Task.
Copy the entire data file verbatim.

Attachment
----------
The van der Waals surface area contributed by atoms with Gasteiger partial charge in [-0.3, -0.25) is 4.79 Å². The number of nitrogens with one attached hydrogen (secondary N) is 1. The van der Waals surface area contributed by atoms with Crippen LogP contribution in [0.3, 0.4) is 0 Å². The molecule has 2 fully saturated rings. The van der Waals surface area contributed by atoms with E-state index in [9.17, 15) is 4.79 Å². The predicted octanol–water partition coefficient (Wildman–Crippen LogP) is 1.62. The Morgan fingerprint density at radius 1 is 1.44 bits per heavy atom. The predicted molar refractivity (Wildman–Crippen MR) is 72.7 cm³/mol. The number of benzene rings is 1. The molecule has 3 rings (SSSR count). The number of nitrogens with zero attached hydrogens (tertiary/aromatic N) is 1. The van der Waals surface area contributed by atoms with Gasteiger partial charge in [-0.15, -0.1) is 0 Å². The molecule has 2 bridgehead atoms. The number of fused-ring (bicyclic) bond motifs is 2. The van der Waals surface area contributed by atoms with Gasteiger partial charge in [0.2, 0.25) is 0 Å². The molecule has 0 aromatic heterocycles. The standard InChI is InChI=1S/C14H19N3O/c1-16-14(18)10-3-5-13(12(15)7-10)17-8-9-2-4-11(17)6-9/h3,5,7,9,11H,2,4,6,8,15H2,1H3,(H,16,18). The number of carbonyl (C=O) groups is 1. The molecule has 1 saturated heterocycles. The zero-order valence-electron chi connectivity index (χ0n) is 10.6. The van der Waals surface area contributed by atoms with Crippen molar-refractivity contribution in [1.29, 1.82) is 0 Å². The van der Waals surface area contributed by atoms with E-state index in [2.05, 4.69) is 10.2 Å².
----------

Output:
The van der Waals surface area contributed by atoms with Gasteiger partial charge in [-0.3, -0.25) is 4.79 Å². The number of nitrogens with one attached hydrogen (secondary N) is 1. The van der Waals surface area contributed by atoms with Crippen LogP contribution in [0.3, 0.4) is 0 Å². The molecule has 2 fully saturated rings. The van der Waals surface area contributed by atoms with E-state index in [9.17, 15) is 4.79 Å². The predicted octanol–water partition coefficient (Wildman–Crippen LogP) is 1.62. The Morgan fingerprint density at radius 1 is 1.44 bits per heavy atom. The predicted molar refractivity (Wildman–Crippen MR) is 72.7 cm³/mol. The number of benzene rings is 1. The molecule has 3 rings (SSSR count). The number of nitrogens with zero attached hydrogens (tertiary/aromatic N) is 1. The van der Waals surface area contributed by atoms with Gasteiger partial charge in [-0.15, -0.1) is 0 Å². The molecule has 2 bridgehead atoms. The number of fused-ring (bicyclic) bond motifs is 2. The van der Waals surface area contributed by atoms with Gasteiger partial charge in [0.2, 0.25) is 0 Å². The molecule has 0 aromatic heterocycles. The standard InChI is InChI=1S/C14H19N3O/c1-16-14(18)10-3-5-13(12(15)7-10)17-8-9-2-4-11(17)6-9/h3,5,7,9,11H,2,4,6,8,15H2,1H3,(H,16,18). The number of carbonyl (C=O) groups is 1. The molecule has 1 saturated heterocycles. The zero-order valence-electron chi connectivity index (χ0n) is 10.6. The van der Waals surface area contributed by atoms with Crippen molar-refractivity contribution in [1.29, 1.82) is 0 Å². The van der Waals surface area contributed by atoms with E-state index in [2.05, 4.69) is 10.2 Å².